Antibiotic resistance rapidly spreading around the world
Originally published on The Indian Awaaz
A super bug resistant to all known antibiotics is spreading undetected through hospital wards across the world, according to scientists. The bacteria, known as Staphylococcus epidermidis, is related to the better-known and more-deadly MRSA.
Found naturally on human skin, it most commonly infects the elderly or patients who have had prosthetic materials implanted, such as catheters and joint replacements. The bacteria can cause “severe” infections or even death over time.
Many of the most powerful antibiotics are extremely expensive and even toxic, and the team behind the study said that the practice of using multiple drugs at once to prevent resistance may not be working. The World Health Organization (WHO) has long warned of antibiotic overuse sparking new strains of killer, drug-resistant bacteria.
Speaking about this, Padma Shri Awardee, Dr KK Aggarwal, President, HCFI, said, “Antibiotics are different from all other classes of drugs in a very important way: the more a person usesm them, the less effective they can become. For a country like India, where over-prescription and misuse of antibiotics is rampant, it is only a matter of time before the resistant bacteria win.Several of these medicines can be obtained without a prescription. What further complicates theproblem is inequalities in access to medicine and poor sanitation services. And when farmers use antibiotics to speed the growth of chickens and other livestock, drug-resistant germs find newways to enter the environment.”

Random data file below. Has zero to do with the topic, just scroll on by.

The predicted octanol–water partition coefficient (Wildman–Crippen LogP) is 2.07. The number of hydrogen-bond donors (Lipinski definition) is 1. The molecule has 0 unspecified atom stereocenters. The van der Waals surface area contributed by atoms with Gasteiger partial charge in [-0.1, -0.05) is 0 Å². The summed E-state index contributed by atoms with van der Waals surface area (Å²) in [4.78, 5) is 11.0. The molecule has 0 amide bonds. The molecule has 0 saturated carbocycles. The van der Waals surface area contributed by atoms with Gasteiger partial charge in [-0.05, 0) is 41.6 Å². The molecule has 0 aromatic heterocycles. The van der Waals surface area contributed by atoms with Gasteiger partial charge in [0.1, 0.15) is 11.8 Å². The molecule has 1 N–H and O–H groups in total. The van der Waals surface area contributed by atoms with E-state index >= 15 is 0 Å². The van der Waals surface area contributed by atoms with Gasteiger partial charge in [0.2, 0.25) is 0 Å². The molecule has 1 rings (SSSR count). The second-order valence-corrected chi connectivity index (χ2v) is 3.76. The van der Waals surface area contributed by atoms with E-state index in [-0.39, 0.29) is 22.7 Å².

In 2017, the WHO classified antibiotics into three groups to address these challenges. The bodyalso issued guidance for how each class of drugs should be used to treat 21 of the most commoninfections.
Adding further, Dr Aggarwal, who is also the Vice President of CMAAO, said, “Doctors as well as patients should be aware of and advocate judicious use of antibiotics. Over-prescription and self-prescription, both, need to be checked. One of the biggest reasons for the misuse of antibiotics isbuying them over-the-counter without consultation with a doctor. Before prescribing antibiotics,always ask yourself: Is it necessary? What is the most effective antibiotic? What is the mostaffordable antibiotic? What is the most effective dose? What is the most effective duration forwhich the antibiotic should be administered?”